empowering the poor through remote work
give work, not aid.TM
Unemployment is one of poverty’s greatest ills.
1.4 billion people live on less than $1.25 a day, mainly in Africa and Asia.
Hundreds of millions of them have skills, but can’t ﬁnd digniﬁed work.
Computer-based tasks provide decent jobs.
Computer-based “remote work” like data entry and image tagging can pay up
to $5 an hour, improving livelihoods among the world’s poorest people.
Samasource links people in need with clients
who pay them to get work done.
The problem: the world has a talent surplus
277% of per-capita income is
spent on tertiary education in some
175M+ skilled workers in very
poor regions are cut off from markets
“The dilemma in Kenya, and Africa
60% unemployment among at large, is that the cost of
university and high school graduates education is getting so high...upon
= ﬁnishing, you can’t get a job that will
offer returns commensurate with
what you’ve done in school.”
Talent Freda Adundo, IT degree
Surplus candidate, Kenya
The solution: ﬁnd people remote work
The services below can be completed by people anywhere, with basic training and IT
These services earn people between $3 and $5 an hour, about 10 times what they’d
research data entry and website app testing
assistance digitization packages
assistance in Kenya
Sama means “equal” in Sanskrit. We
are a social business that helps bright
but marginalized people in poor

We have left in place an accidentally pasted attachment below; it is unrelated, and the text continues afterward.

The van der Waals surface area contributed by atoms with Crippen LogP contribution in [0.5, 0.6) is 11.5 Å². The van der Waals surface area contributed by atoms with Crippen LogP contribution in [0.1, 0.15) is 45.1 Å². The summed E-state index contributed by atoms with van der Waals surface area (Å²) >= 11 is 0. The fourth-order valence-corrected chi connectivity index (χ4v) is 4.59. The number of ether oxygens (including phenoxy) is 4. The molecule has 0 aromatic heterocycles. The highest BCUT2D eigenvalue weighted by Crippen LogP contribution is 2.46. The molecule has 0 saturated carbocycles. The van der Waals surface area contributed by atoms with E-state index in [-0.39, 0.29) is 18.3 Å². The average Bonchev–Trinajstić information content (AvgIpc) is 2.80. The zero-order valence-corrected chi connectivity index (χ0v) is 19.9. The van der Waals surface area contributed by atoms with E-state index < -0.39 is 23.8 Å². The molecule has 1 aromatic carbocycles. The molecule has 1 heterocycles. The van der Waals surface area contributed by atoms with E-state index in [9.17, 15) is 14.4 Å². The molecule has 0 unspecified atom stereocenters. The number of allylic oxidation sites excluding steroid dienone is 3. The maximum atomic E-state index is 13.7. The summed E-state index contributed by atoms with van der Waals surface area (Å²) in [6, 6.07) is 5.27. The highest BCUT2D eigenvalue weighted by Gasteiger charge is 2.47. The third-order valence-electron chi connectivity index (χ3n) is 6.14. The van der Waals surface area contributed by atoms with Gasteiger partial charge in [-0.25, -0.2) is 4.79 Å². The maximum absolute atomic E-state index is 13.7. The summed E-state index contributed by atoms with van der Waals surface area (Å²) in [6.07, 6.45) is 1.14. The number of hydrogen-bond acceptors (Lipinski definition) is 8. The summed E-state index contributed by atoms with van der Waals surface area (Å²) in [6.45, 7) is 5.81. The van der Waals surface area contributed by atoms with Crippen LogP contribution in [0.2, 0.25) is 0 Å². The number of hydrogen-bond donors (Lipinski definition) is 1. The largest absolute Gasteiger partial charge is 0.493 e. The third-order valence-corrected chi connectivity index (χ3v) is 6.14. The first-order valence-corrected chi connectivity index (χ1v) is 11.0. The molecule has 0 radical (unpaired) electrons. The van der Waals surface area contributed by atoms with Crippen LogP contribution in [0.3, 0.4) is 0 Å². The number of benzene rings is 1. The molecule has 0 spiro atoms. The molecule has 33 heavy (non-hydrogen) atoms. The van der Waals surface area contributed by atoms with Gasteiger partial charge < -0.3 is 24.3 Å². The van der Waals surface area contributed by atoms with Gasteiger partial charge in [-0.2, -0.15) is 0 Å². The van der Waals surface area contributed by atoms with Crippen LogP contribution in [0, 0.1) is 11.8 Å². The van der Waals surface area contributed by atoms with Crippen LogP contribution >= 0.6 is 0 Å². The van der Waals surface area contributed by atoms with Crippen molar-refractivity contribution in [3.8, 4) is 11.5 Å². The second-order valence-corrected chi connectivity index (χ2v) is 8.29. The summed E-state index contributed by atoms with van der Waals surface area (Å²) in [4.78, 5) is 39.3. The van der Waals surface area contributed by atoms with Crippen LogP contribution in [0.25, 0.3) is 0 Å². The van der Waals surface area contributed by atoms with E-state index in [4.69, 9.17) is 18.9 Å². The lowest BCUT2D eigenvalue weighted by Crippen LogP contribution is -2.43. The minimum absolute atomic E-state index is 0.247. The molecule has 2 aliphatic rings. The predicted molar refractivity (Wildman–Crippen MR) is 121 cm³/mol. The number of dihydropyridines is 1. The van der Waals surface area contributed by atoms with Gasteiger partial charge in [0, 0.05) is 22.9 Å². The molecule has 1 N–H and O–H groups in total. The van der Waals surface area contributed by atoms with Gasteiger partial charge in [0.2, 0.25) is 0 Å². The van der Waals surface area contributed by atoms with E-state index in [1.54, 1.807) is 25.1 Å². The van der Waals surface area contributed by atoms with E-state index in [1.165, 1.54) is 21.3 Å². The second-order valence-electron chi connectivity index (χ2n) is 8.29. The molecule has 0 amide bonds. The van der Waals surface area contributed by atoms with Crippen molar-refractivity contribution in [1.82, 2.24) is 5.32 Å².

regions ﬁnd digniﬁed jobs.
We work with locally-owned small
businesses and nonproﬁt training
centers to connect people who
want to work with paying clients
who need services.
Our method has three parts:
1 2 3
1. Screening and Selection
Our partners include locally-owned businesses, nonproﬁts, and groups of home-based
workers that pass our rigorous selection process. Our consultants screen potential partners
for social impact and quality with an application process, interviews, and site visits.
Social Impact Screening Objectives Quality Screening Objectives
• Find motivated, talented partners
• Get money into high poverty areas
• Ensure partners possess the right skills
• Keep money in high poverty areas
• Ensure access to adequate IT
• Keep money in good companies
Location: Nairobi, Kenya
Founded by: Mugure Mugo Location: Nairobi, Kenya
(left) Founded by: Stephen Muthee
Services: data entry, Services: proofreading, data
transcription, and captioning entry, transcription
Our training program is based on client demand. Samasource beneﬁciaries build skills
that earn them increased income, such as application testing for social netwowrks.
Core Curriculum Modules Technical Training
Project Quality Client
Management Assurance Communication
Software • Speaking and
• Microsoft Ofﬁce • Basecamp (web- • Error-reporting and communication skills
(Word, Excel, and monitoring
based project • Negotiating skills
Power Point) software
management) • Feedback and Over 300 young people beneﬁted from
• Firefox and Chrome • Google Docs (free • Templates for error response times
(open source reporting to clients our Facebook Developer Garages in
web-based project • Seeking further help/
tools) guidance Africa last year.
• Web-based • Dropbox (web- Skills • Resources for
based ﬁle storage • Accurate QA skills further study
• Web-based ﬁle for project • Common QA • Scenario/role-
management metrics requested playing with sample
by clients clients
Skills • Common mistakes
• Data entry and • Time management in QA
• Team time tracking • Preparing QA
• Image moderation • Time reporting reports
• Video/audio • Problem reporting